What is HIDPI ?

Discussion in 'MacBook Pro' started by Drich290195, Feb 13, 2017.

  1. Drich290195, Feb 13, 2017
    Last edited: Feb 13, 2017

    Drich290195 macrumors 6502

    Drich290195

    Joined:
    Apr 2, 2011
    #1
    I have a mid 2015 15 inch MacBook Pro. Im just playing with SwitchRes and have a couple of questions. They offer options of resolutions with HIDPI and non HIDPI.

    What is the difference? What does HIDPI do. As far as I'm aware you only get the true resolution at 1440x900. Do the scaled resolutions with HIDPI still keep images using the full 1:1 native and just scale the text or is it only best for retina that does this.

    Am i right in thinking that scaled resolutions will still render the image at the native 1:1 pixel ratio just scale the text and UI elements on the screen.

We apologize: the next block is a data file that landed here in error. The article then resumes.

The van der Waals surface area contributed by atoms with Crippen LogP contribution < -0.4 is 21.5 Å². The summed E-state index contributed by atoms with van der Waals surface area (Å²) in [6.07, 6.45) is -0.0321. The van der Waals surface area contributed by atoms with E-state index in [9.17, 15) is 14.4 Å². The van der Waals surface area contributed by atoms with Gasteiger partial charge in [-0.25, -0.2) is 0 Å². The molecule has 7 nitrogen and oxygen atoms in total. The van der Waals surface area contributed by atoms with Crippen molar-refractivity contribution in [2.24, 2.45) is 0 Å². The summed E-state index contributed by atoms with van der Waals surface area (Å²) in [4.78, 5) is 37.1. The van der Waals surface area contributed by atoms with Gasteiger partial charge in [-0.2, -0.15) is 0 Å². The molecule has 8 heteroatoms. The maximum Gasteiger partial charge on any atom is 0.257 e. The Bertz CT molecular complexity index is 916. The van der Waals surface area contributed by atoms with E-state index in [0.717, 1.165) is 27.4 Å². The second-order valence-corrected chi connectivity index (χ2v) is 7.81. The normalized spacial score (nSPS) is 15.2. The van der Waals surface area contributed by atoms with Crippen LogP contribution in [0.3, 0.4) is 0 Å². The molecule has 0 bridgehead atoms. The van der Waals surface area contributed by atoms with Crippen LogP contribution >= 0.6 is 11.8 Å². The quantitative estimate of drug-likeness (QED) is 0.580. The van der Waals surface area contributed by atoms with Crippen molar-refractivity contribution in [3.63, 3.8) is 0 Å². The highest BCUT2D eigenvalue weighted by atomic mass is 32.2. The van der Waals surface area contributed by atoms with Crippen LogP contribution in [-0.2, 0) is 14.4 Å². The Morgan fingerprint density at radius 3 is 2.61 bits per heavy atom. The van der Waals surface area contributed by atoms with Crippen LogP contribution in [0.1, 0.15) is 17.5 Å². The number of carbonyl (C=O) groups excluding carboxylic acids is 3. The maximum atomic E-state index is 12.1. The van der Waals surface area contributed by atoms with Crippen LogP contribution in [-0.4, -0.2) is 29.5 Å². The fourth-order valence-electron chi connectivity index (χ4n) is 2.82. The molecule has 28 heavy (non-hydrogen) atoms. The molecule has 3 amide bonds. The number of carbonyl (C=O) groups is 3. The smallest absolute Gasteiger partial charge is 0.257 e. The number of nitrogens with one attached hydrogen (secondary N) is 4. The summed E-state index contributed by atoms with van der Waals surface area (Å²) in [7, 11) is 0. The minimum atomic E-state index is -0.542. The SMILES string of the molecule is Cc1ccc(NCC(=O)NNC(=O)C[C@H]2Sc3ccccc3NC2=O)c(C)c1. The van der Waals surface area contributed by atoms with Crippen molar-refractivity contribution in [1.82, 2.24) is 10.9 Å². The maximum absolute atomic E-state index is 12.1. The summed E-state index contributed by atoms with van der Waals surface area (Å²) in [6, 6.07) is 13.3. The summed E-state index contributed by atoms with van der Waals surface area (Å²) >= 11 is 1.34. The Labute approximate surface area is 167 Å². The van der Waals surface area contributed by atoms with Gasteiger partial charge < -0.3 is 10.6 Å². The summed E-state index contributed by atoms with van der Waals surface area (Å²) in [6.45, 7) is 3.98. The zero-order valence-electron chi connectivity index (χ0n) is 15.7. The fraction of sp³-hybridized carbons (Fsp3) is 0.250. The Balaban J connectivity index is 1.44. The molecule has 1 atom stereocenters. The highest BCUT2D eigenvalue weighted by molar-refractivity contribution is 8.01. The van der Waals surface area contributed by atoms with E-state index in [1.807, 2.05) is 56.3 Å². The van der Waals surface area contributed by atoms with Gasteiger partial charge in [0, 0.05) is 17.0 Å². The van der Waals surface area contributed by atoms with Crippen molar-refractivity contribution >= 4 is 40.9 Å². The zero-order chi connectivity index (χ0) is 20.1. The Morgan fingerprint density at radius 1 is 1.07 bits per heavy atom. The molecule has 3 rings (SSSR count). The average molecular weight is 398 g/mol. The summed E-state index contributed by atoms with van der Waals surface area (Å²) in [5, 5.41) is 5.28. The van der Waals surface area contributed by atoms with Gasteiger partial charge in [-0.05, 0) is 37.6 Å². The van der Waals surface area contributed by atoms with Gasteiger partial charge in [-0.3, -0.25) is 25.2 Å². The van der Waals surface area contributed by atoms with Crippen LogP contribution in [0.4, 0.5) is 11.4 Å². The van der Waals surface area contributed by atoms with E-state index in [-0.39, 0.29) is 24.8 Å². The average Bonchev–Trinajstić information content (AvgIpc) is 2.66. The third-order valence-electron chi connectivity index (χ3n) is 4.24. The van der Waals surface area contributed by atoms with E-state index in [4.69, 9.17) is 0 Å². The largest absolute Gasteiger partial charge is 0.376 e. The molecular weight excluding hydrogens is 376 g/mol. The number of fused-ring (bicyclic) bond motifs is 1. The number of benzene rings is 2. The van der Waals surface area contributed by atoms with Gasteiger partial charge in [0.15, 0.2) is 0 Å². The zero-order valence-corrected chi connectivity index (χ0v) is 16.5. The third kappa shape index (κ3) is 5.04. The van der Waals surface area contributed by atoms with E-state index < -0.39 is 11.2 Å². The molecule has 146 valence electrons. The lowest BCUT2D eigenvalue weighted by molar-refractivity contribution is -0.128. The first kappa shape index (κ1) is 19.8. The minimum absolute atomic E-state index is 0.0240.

Im confused as to what HIDPI is so any help would be gratefully received.
     
  2. Mindinversion macrumors 6502

    Mindinversion

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    Oct 9, 2008
    #2
  3. Toutou macrumors 6502a

    Toutou

    Joined:
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    Location:
    Prague, Czech Republic
    #3
    HiDPI mode means that the display stays at a certain resolution but draws everything scaled twice.

    E.g. a 3840x2160 (4K) display can work as a huuuuge display with the screen real estate of four (normal) FullHD displays.
    Or in HiDPI mode the screen real estate will be equal to a FullHD display but displayed with four times as many pixels (much sharper text, windows, icons).
    The screen of your MacBook runs at 2880x1800 HiDPI — the screen real estate is equal to any other 1440x900 laptop, but is sharper. Apple calls this "retina display".